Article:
With modern technology and connectivity in mobile devices, there are exciting things to be done with this technology. Be careful though, some standard barcodes or QR codes on a product can direct you to a different landing page, making the fake product seem genuine.

It used to be simple enough by looking at the packaging for things like spelling mistakes, poor print quality or the likes. For a while, a simple thing like a holographic label would help, but not any longer. Brand protection requires a few security solutions being on the product at the same time. Its almost like bank notes where many features need to be on a product.

The trouble is that the level of sophistication by organized crime to produce near perfect copies makes the general public convinced the product is genuine. Many brand owners are starting to use serialization to create uniqueness in products so that no two items are the same in terms of the traceability information.

Security features help, but only when consumers are informed about what to look out for, and this is where some brand owners fail. They want to fight the fakes but do not want to cause alarm on one of their products for fear of the general public turning away from the product and losing sales.

When serialization, machine-readable codes and consumer engagement come together, brands can actually gain consumer trust and increase loyalty.

For now, though, consumers should “Trust but verify”, or be cautious and question, where possible, if they are unsure about the product in any way.

The adage of “if it’s too good to be true, it probably is”, is not working as fakes are now sold at the same prices as original products and thus, thinking you are not getting a great deal means the counterfeiters are raking in a lot more money.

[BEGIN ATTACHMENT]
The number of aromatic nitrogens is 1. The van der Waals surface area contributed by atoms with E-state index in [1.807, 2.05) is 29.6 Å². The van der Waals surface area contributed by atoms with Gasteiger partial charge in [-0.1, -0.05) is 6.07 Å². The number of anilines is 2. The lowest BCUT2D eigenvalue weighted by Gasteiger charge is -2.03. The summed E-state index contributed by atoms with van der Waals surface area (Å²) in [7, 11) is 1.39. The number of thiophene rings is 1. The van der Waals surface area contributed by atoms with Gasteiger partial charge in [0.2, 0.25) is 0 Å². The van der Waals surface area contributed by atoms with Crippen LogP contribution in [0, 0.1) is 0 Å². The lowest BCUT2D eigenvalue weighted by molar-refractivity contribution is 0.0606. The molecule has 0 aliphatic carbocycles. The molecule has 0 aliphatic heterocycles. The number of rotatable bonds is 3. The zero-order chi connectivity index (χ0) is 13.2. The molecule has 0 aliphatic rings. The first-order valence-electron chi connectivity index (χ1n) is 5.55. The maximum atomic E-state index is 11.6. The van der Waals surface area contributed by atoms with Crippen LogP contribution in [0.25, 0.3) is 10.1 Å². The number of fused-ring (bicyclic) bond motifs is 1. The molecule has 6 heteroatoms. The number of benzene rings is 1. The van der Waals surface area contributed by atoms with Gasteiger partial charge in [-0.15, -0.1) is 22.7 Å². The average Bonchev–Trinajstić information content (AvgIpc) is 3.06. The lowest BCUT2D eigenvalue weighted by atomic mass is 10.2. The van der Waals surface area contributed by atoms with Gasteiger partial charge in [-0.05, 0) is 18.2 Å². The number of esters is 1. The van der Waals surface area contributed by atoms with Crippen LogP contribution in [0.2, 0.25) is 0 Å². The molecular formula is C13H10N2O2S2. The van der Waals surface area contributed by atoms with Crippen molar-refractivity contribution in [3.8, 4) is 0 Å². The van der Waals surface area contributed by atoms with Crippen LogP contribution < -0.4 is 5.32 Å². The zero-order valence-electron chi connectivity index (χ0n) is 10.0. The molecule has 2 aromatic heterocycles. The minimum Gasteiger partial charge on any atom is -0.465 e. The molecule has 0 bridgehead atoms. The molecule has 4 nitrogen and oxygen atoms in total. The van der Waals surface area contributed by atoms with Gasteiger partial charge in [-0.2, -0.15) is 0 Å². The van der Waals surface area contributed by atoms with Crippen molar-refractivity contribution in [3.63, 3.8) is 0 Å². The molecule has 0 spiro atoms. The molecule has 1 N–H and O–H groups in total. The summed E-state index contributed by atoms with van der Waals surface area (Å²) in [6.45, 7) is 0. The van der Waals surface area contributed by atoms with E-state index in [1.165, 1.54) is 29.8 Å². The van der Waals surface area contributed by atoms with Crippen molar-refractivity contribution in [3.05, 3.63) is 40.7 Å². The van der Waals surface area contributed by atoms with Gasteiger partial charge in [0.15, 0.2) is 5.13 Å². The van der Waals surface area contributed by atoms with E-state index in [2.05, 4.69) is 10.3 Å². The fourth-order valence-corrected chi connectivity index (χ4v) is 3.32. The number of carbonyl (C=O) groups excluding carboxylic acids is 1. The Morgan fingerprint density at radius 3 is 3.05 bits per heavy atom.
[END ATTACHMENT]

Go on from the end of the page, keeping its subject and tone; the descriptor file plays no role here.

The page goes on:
The South African government does have measures in place, but is it enough? No.

What can be done though, as this problem is growing faster than expected, and departments cannot grow as quickly as the problems arise? Sure, things are being done, and a good fight is in play, but the speed of change with counterfeiters is far greater than what the good guys can keep up with. They can change from one brand of fake product to another in an instant.

A big challenge is for all players to work together. Brand owners, legal firms, copyright protection agencies, port officials, police, justice system and consumers. Everyone has a part to play in fighting this. The most power should be and is moving more towards the consumer. This is where it should be, as they are the ones who need protection from these counterfeits.

The range that PageMark Africa can offer is very wide and can be simple and very cost effective, to complex and costly. Simple solutions and technologies that can start a program can typically be overt and/or covert technologies but complimented in with things like 2D codes.

Combining technologies like a 2D code, but also another random alphanumeric code on a product can give some degree of security, but then making the other marking with Ultraviolet inks or an Optically Variable Device (OVD) just takes it to a deeper level. Of course, one can go down to forensically verifiable traces in inks, and even into the product itself. The range of solutions we offer and how cost-effective they can be is one of our big strengths. What we do, and how we do it, is a strength and how long we have been doing it, allows our clients to know they are getting all possible options and the ability to adapt, change or add other components as and when required.
Click here for more information on Mitas